CFPB Looks into Information Sharing Practices
The Bureau That Never Sleeps is in the crosshairs of the Judiciary and the incoming Administration but that is not keeping it from continuing to churn out proposals. Last week it issued a Request For Information regarding consumer access to financial records. These RFIs have been used by the Bureau to help structure more formal regulatory proposals.
It is asking a series of twenty questions starting with wanting to know what types of products and services are currently made available to consumers that rely in part on consumer permission to access consumer account data.
Your faithful blogger will be back on Monday after going over the river and thru the woods to grandma’s house on Long Island. I hope you all have a great Thanksgiving, and that no one gets too fired up when the family banter inevitably turns to politics. I have already promised my mother that I will be on my best behavior.
I know there is really important stuff to discuss this morning like the VP-elect’s Broadway excursion, presidential tweets and SNL skits but there is this nettlesome issue of cyber-security that keeps on popping up.
I was naïve enough to think that one of the few good things to come out of our long, national nightmare called the 2016 presidential election was the realization on the part of almost everyone, with the possible exception of the president- elect, that cyber security is a top national security issue. After all, nation’s and groups that don’t like us all that much demonstrated that they have the ability to steal information not only from businesses and consumers but also from our government.
This should be a top national priority. Don’t take my word for it, just listen to the Chairman of the Federal Reserve. In testimony before Congress last Thursday, Chairman Yellen was asked what the Fed was doing about cyber- security: “This is something that Congress needs to look at very carefully” She said, “It’s not just a matter of the Fed and financial institutions. Risks involve merchants and others involved in the economy and it is a very broad threat that we alone are not able to deal with adequately.” Amen Sister.
Financial institutions have a crucial part to play when it comes to cyber security but credit unions and many banks already do a tremendous amount. New mandates must be based on the size and sophistication of an institution’s operations as well as the extent to which their problems can spread to the larger banking\commerce system.
Furthermore, for it to be effective a cyber security framework must be coordinated and holistic. It is the type of system that only the federal government can put in place. Existing regulations don’t cast a wide enough net. Merchants have to have baseline responsibilities.
How big a deal is cyber security? There is much more at issue here than a fight between merchants and financial institutions. We can’t have a truly effective 21st century cyber-economy without a truly robust defense.
Among the many strange twists and turns that have taken place over the past two weeks, it is easy to overlook the ascendency of New York City as the center of the political universe, but that is exactly what has taken place.
Consider this: in the aftermath of a landslide Republican victory, New York City, which to many social conservatives deserves a place alongside Sodom and Gomorrah, and to many Trumpicans personifies elitist disregard for the little guy, is now home base of the most powerful politicians in America. Think of it, Donald Trump from Queens is going to be the President, Chuck Schumer from Brooklyn is now the defacto leader of the opposition as the leader of the Senate democrats, former NYC Mayor Rudolph Giuliani is rumored to be Trump’s choice as our Nation’s Secretary of State, and transplanted Brooklynite Bernie Sanders is the nation’s leading Socialist turned Democrat. How’s that for New York values, Ted Cruz?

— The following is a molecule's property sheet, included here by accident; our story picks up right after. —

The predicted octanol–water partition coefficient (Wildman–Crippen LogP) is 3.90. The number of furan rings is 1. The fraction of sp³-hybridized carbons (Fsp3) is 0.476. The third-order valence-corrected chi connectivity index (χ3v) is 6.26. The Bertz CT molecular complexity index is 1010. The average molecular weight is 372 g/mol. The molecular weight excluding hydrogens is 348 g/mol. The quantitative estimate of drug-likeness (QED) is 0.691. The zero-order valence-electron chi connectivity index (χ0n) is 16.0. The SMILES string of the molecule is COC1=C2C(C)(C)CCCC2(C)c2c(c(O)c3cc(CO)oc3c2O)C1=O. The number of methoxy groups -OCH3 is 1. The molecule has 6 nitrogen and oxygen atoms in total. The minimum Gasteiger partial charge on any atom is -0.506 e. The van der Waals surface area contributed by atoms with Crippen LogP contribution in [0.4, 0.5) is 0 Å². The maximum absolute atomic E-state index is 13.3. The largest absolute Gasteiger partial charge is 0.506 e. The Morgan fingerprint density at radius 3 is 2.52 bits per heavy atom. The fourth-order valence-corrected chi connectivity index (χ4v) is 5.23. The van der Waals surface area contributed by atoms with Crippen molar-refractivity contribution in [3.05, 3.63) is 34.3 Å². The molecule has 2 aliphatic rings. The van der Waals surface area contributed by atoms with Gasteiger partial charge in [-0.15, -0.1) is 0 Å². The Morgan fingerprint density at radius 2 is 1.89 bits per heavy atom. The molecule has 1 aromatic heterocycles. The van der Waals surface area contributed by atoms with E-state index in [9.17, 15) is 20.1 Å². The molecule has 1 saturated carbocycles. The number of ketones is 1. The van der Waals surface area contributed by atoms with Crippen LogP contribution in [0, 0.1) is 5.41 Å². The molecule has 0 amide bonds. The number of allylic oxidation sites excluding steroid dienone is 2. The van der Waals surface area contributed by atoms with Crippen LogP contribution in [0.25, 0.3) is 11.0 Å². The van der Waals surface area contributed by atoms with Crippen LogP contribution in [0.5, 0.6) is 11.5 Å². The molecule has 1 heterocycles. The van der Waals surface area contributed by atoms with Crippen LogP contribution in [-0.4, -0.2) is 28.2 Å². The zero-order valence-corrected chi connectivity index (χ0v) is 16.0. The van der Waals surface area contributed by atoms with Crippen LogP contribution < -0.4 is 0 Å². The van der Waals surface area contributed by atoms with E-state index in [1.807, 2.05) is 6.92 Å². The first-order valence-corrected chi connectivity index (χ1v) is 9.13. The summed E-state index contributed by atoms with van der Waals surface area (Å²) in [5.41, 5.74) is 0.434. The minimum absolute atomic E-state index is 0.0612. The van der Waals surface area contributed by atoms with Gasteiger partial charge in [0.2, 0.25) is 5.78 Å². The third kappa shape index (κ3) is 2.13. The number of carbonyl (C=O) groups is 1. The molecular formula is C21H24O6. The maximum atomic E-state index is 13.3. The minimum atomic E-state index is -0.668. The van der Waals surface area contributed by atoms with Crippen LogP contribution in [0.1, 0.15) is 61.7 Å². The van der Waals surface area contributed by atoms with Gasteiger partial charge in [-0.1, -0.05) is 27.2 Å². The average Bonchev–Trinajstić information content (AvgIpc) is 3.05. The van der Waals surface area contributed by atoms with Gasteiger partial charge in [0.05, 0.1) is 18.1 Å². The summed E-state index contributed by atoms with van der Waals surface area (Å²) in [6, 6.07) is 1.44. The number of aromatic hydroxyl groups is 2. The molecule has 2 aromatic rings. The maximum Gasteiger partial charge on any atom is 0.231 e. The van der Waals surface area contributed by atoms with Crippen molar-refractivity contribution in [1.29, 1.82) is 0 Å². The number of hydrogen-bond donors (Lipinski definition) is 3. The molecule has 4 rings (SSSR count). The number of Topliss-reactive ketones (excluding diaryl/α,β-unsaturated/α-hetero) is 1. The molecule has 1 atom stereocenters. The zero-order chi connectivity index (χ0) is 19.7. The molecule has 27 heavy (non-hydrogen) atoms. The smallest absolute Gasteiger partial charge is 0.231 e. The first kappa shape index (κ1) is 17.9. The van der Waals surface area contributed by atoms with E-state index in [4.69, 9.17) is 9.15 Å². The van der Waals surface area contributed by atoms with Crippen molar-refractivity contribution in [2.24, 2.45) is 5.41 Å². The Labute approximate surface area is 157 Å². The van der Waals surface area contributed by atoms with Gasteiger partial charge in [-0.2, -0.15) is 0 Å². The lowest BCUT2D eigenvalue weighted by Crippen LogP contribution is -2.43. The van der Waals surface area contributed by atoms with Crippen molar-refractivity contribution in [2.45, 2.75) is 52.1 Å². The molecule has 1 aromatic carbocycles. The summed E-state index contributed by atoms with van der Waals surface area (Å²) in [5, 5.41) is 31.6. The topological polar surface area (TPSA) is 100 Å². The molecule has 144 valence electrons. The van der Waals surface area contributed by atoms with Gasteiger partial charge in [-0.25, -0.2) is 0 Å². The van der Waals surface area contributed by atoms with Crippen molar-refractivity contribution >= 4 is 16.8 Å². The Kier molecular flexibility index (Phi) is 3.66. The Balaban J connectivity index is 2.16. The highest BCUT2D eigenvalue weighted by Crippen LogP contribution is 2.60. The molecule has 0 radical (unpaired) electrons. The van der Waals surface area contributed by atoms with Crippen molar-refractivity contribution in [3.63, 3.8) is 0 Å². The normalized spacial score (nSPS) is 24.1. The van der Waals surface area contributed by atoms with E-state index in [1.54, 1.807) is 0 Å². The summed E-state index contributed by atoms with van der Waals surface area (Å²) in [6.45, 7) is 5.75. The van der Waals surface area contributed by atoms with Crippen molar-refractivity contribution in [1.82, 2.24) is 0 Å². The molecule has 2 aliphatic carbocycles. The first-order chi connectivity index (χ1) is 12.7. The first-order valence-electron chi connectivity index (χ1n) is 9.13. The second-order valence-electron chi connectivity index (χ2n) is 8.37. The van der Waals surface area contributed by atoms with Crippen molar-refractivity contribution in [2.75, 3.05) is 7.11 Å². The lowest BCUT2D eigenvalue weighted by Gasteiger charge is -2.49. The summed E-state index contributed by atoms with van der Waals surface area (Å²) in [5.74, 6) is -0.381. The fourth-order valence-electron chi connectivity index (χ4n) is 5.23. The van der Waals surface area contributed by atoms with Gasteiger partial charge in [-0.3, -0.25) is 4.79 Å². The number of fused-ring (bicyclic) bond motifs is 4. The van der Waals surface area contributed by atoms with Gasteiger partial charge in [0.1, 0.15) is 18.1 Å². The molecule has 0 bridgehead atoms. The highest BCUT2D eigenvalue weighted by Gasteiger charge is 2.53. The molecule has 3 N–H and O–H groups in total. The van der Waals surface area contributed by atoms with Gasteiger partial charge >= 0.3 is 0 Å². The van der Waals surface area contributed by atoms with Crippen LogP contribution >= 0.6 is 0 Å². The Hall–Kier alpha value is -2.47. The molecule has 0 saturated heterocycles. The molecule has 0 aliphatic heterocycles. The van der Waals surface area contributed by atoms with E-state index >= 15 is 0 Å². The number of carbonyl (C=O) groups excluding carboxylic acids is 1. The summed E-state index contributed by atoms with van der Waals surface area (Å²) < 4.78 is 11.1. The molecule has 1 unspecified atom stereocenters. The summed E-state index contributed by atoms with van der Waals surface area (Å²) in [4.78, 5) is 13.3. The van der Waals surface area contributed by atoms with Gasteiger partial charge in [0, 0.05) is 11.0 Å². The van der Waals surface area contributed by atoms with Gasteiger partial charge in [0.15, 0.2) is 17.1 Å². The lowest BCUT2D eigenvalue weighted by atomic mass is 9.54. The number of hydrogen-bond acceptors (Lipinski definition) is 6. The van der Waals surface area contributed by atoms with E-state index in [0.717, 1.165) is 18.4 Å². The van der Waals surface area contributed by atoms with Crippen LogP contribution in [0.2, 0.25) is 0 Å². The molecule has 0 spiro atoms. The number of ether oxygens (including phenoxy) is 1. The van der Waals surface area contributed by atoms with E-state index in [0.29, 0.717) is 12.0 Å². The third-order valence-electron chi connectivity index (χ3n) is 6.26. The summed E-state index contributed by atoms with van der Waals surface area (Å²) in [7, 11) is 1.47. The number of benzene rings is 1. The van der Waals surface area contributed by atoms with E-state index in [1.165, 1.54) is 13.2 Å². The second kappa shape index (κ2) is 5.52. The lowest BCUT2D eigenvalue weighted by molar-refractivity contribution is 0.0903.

You all know about Donald Trump’s rise to power, but the rise of Senator Schumer, while much more traditional, has some very intriguing twists and turns of its own that offer important clues as to how he will lead as Senate Minority Leader.
He started his political career in 1974 as a 23 year-old Assemblyman from Brooklyn with a knack for getting media attention and driving policy. As Newsday pointed out in this 2015 profile, there aren’t many freshmen who can get Assemblymen to agree on anything, but as a freshman he was able to get 39 of them to attend a press conference protesting education cuts. He successfully ran for a congressional seat in 1980. In Congress, he became known not only for his intelligence and attention to district concerns, but for his eagerness for the spotlight. Former Senate Majority Leader Bob Dole once said that the most dangerous place in Washington is the space between Chuck Schumer and a TV camera. In 1998, Schumer knocked off Al D’Amato, no easy task considering that D’Amato himself was a master political operative and also a long serving senator who always put state interests first.
The story gets especially interesting when, in 2000, Hillary Clinton successfully ran for NY’s open US Senate seat. There were more and more press reports speculating that Schumer was frustrated that even thought that he was the senior Senator from New York, next to Clinton his role was diminished.
This speculation came to a head when Schumer pulled off one of the great political power plays in NY history. Fresh off an easy re-election, he openly flirted with the idea of running for Governor. As reported by the New York Times “Top Democrats vigorously campaigned to keep him in Washington, promising him a spot on the powerful Finance Committee and persuading him to lead the Democratic Senatorial Campaign Committee through the midterm elections of 2006.”
This was the key moment in the Rise of Chuck. Nothing gets you friends quicker in politics than helping get someone elected. Plus, he had a close working relationship with Senator Reid who endorsed him as his chosen successor when he announced he was stepping down.
Through it all, the Senator has never lost his enthusiasm for constituent work or his love of the spotlight. His Sunday press conferences are a staple of local news and when my uncle, who had met the Senator while working on neighborhood crime fighting initiatives, retired from the NYPD, the Senator posted a tribute in the Congressional Record. Touches like this still matter. It’s why one former Republican I used to work with called him the best politician in New York.